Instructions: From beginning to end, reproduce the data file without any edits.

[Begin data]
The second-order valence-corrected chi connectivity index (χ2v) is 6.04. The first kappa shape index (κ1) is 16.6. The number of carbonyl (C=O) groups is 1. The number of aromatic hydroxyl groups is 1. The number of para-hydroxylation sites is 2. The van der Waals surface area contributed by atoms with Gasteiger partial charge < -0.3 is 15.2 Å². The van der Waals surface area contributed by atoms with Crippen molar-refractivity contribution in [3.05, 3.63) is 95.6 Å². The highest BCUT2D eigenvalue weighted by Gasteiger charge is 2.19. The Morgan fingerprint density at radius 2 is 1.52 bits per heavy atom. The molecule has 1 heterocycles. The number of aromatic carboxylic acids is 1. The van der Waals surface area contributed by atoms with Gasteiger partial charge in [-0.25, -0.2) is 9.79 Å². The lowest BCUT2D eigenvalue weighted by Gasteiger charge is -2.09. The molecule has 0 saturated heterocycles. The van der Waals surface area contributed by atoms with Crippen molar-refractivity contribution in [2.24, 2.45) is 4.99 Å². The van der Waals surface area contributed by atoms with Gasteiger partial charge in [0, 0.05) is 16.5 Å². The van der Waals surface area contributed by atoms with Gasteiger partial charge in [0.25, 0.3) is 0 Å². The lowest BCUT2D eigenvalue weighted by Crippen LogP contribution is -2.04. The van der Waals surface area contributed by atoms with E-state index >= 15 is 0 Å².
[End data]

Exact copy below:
The second-order valence-corrected chi connectivity index (χ2v) is 6.04. The first kappa shape index (κ1) is 16.6. The number of carbonyl (C=O) groups is 1. The number of aromatic hydroxyl groups is 1. The number of para-hydroxylation sites is 2. The van der Waals surface area contributed by atoms with Gasteiger partial charge < -0.3 is 15.2 Å². The van der Waals surface area contributed by atoms with Crippen molar-refractivity contribution in [3.05, 3.63) is 95.6 Å². The highest BCUT2D eigenvalue weighted by Gasteiger charge is 2.19. The Morgan fingerprint density at radius 2 is 1.52 bits per heavy atom. The molecule has 1 heterocycles. The number of aromatic carboxylic acids is 1. The van der Waals surface area contributed by atoms with Gasteiger partial charge in [-0.25, -0.2) is 9.79 Å². The lowest BCUT2D eigenvalue weighted by Gasteiger charge is -2.09. The molecule has 0 saturated heterocycles. The van der Waals surface area contributed by atoms with Crippen molar-refractivity contribution in [2.24, 2.45) is 4.99 Å². The van der Waals surface area contributed by atoms with Gasteiger partial charge in [0, 0.05) is 16.5 Å². The van der Waals surface area contributed by atoms with Gasteiger partial charge in [0.25, 0.3) is 0 Å². The lowest BCUT2D eigenvalue weighted by Crippen LogP contribution is -2.04. The van der Waals surface area contributed by atoms with E-state index >= 15 is 0 Å².